Open Access

Casual blood pressure of adolescents attending public secondary schools in Maiduguri, Nigeria

  • Adetoyeje Y. Oyeyemi1,
  • Muhammad A. Usman1Email author,
  • Adewale L. Oyeyemi1 and
  • Olabode A. Jaiyeola2
Clinical Hypertension201521:16

DOI: 10.1186/s40885-015-0026-5

Received: 25 December 2014

Accepted: 10 June 2015

Published: 3 September 2015

Abstract

Introduction

Although evidence exists that adolescents’ hypertension could lead to adults’ hypertension, it is a general belief that measures for early detection and treatment of this condition is seldom undertaken especially in medically underserved communities such as Maiduguri, Northeastern Nigeria. This study investigated the prevalence of undiagnosed hypertension among adolescents in Maiduguri, Nigeria, and explored the association between undiagnosed hypertension and adolescents’ physical characteristics and parental socio-demographic factors.

Methods

Participants’ physical characteristics were assessed, and information on their socio-demographics including parental socioeconomic status were obtained. Blood pressures and heart rates of the participants were also measured three times at 5–10-min period.

Results

The prevalence of undiagnosed hypertension among the students was 13.2 %, and overwhelming majority (82.4 %) of the hypertensive students were in the prehypertensive stage, while 17.6 % were in the stage 1 classification of hypertension. Higher prevalence of undiagnosed hypertension was observed for the females compared to the male adolescents (X 2 = 15.49, p = 0.001), and presence of undiagnosed hypertension is positively but tenuously linked to age (r = 0.11, p = 0.01), body mass index (r = 0.10, p = 0.01), and parental income (r = 0.26, p = 0.02) of the students.

Discussion

This study suggests that any effective programs designed to mitigate undiagnosed hypertension among adolescents in this city should include strategies that address possible barriers to physical activity and exercise among female adolescents in the society.

Keywords

Undiagnosed hypertension Cardiovascular parameters Adolescents

Introduction

In the past four decades, increased urbanization and changing lifestyles in Africa have raised the incidence of non-communicable chronic diseases (NCDs) to near epidemic proportions [1]. These diseases accounted for 22 % of the total deaths in African region in the year 2000, and cardiovascular diseases alone accounted for 9.2 % of the total deaths, killing even more than malaria [2]. It has been projected that up to three quarters of the world’s hypertensive population will be in economically developing countries by the year 2025 [2].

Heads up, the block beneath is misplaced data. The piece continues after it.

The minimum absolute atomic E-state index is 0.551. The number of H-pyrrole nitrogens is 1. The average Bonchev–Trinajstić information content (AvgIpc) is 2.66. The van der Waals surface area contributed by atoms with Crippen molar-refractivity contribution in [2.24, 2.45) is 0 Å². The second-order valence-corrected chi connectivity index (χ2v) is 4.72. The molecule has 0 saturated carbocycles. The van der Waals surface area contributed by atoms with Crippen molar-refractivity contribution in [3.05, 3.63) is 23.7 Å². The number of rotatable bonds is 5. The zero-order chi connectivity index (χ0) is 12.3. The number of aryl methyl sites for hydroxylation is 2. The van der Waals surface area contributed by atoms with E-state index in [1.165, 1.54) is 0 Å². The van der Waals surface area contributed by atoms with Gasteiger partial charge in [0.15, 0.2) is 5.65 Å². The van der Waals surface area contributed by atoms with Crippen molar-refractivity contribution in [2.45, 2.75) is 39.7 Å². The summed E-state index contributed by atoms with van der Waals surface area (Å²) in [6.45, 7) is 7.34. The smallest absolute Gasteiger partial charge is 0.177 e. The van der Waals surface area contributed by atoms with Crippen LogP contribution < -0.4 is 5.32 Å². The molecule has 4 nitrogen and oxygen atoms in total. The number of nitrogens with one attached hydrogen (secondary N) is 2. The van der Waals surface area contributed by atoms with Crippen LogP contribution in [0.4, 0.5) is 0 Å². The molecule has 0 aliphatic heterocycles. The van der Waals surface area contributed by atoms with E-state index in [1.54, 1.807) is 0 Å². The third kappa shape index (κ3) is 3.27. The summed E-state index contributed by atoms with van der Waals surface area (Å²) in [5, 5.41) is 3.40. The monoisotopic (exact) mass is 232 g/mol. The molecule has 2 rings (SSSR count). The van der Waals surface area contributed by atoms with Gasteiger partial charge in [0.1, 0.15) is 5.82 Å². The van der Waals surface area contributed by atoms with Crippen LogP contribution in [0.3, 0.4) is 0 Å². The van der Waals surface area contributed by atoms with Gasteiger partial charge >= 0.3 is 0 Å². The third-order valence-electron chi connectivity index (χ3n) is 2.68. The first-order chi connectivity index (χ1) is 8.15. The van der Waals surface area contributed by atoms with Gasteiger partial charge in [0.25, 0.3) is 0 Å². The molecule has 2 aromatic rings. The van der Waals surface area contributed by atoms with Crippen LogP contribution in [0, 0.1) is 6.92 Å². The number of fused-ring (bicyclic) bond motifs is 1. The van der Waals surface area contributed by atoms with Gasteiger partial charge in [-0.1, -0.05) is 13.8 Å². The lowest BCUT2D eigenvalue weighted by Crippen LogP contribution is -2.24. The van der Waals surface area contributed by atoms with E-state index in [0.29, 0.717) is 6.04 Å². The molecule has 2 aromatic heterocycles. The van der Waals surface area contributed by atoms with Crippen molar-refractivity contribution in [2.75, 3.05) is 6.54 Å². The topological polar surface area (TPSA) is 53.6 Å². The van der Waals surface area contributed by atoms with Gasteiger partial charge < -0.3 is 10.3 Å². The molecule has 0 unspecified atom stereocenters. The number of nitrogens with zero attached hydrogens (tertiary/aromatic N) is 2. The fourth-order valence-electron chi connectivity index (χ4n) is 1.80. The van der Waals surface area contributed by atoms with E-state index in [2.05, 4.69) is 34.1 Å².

Hypertension is the most common cardiovascular disease in the whole world [3]. This condition has been identified as a major risk factor for stroke, congestive heart failure, renal disease, and myocardial infarction. In some developed countries, the prevalence rate of undiagnosed hypertension among adolescents was 37.7, 38.4, 41.7, 48.7, 55.3, 44, and 28 % in Italy, Sweden, England, Finland, Germany, the entire Europe and the United States, respectively [3], despite the modern and accessible health infrastructures in these developed world. Almost 90 % of the adolescents with undiagnosed hypertension in these countries have essential hypertension [4], and this is becoming increasingly common along with overweight, insulin resistance, and dyslipidemia [5] while about 0.1 % of hypertension in adolescents is due to secondary causes mostly renal disease [6].

In a study on Nigerian children, both diastolic and systolic pressures were consistently high in a substantial number of the Nigerian children [7] and was attributed more to the environment than genetic factors although family history might play some role. Insufficient breastfeeding, overweight or obesity, smoking, alcohol abuse, lack of physical fitness, and socioeconomic status have been associated with hypertension and so are diets high in sodium, potassium, calcium, magnesium, and diabetes mellitus [8, 9].Whereas another study shows low prevalence from 0–10.5 % of adolescents between the age of 12 to 18, and the higher the age the higher the prevalence [10].